Hot tar roofing is used to seal a roof with a protective membrane, providing layers of dense, weather resistant material to endure storms and all outside elements. It is popular with low and flat roofs because its smooth surface allows water to flow easily off the roof.
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Measure and calculate the roof’s dimensions to estimate the amount of tar needed. Ask questions at the hardware store to ensure you purchase tar suited to the task. Asphalt roofing tar is the primary tar for roofing, but if the roof is highly slanted with eaves and slopes, coal tar bitumen may be recommended.
Nail a coating onto the roof to serve as a base layer. Coatings can be asphalt, aluminized asphalt or elastomeric. Select the coating based on weather conditions and the shape of the roof. For a little extra, the coating can be gravel embedded, infusing the hot tar as it is applied to thicken and strengthen the layer. The coating will act as a buffer between the roof and the tar, preventing its intense heat from damaging the roof.
Find a way to transport tar. On a large job, tar may be poured directly from the pipes of a tar truck onto the roof. If the roof is smaller, a steel bucket is used to carry tar to and from the roof. Fill the bucket 3/4 full to prevent tar from spilling, and have someone carry it up a ladder. Do not carry tar if you feel the bucket is too heavy. Its liquidity causes it to shift as the bucket is carried, putting you and bystanders at risk if the bucket should tilt or be dropped.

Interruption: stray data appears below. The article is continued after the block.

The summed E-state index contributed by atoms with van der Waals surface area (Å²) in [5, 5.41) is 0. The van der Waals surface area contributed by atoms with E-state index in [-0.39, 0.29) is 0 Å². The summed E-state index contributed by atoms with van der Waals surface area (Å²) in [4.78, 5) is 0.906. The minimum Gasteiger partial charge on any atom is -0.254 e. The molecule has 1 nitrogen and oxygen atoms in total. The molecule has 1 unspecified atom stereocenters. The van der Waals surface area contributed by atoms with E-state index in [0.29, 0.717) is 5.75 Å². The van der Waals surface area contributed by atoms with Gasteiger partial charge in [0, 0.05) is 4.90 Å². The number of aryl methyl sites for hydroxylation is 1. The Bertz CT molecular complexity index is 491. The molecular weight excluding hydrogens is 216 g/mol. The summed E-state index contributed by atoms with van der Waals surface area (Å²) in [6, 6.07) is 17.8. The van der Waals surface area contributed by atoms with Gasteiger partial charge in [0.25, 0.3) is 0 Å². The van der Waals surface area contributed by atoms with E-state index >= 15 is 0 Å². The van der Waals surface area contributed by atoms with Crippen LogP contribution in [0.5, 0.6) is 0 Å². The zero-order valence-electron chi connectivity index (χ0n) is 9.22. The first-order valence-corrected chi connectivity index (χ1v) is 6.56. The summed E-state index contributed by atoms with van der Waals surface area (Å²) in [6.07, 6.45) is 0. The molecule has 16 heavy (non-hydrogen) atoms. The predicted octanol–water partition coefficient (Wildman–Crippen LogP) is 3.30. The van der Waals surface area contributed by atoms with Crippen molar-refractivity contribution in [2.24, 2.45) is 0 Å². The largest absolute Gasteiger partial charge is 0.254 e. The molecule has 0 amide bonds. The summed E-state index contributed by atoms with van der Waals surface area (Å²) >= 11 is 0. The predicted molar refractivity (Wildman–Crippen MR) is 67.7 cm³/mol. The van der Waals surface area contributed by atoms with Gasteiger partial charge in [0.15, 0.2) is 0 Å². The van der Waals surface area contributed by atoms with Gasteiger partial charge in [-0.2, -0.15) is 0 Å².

Start in a corner and pour hot tar out onto the roof. Use a fiberglass mop to push tar in smooth strokes across the roof. Cover all areas and keep layers thin. Roll tar in a straight line, working across to the opposite corner. Don’t allow hot tar to clump or build up in any area. Lay tar paper carefully on top of the hot tar and go over it with the mop to sink it into the asphalt. Overlap layers of tar paper and hot tar to produce an effective sealant. Make at least three layers and have a ladder standing in the corner opposite your starting point to climb down when finished.
Exercise care with hot tar. Avoid fire and explosion by keeping the tar kettle at least 25 degrees below its flash point. Keep flammable objects such as rags and wooden tools away from the kettle to avert accidents, and never put the kettle in grass or near plants. Use heat-resistant gloves to prevent burns and wear comfortable clothes such as jeans and a lightweight, long-sleeved shirt when working with tar. Shoes should be non-skid with gripping soles, like hiking boots. Have all hair pulled back and wear safety goggles to prevent ocular damage.
Prepare for emergencies by training workers in first aid. Have cold water readily available on site in case of burns. Upon skin contact, tar will solidify and become sticky. Do not try to remove it from skin; this will only worsen the wound and deepen the depth of the burn. Keep tar submersed in water and call an ambulance to get it effectively removed.